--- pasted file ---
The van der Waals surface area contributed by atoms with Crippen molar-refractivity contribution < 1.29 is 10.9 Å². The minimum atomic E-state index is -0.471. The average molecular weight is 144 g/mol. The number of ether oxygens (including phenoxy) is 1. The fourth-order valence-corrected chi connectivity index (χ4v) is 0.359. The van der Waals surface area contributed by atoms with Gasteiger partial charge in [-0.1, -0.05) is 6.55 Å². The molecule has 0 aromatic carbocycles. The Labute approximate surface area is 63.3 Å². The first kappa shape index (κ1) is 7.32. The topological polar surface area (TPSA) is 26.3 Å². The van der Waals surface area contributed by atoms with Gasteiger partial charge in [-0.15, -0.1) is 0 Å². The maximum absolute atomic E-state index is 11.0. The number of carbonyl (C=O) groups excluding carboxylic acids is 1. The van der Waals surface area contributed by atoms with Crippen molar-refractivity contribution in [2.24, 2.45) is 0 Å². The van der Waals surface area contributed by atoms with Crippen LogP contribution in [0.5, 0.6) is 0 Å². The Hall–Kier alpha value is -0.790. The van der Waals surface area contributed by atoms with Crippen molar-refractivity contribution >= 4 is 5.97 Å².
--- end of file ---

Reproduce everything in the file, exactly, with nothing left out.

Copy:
The van der Waals surface area contributed by atoms with Crippen molar-refractivity contribution < 1.29 is 10.9 Å². The minimum atomic E-state index is -0.471. The average molecular weight is 144 g/mol. The number of ether oxygens (including phenoxy) is 1. The fourth-order valence-corrected chi connectivity index (χ4v) is 0.359. The van der Waals surface area contributed by atoms with Gasteiger partial charge in [-0.1, -0.05) is 6.55 Å². The molecule has 0 aromatic carbocycles. The Labute approximate surface area is 63.3 Å². The first kappa shape index (κ1) is 7.32. The topological polar surface area (TPSA) is 26.3 Å². The van der Waals surface area contributed by atoms with Gasteiger partial charge in [-0.15, -0.1) is 0 Å². The maximum absolute atomic E-state index is 11.0. The number of carbonyl (C=O) groups excluding carboxylic acids is 1. The van der Waals surface area contributed by atoms with Crippen molar-refractivity contribution in [2.24, 2.45) is 0 Å². The van der Waals surface area contributed by atoms with Crippen LogP contribution in [0.5, 0.6) is 0 Å². The Hall–Kier alpha value is -0.790. The van der Waals surface area contributed by atoms with Crippen molar-refractivity contribution >= 4 is 5.97 Å².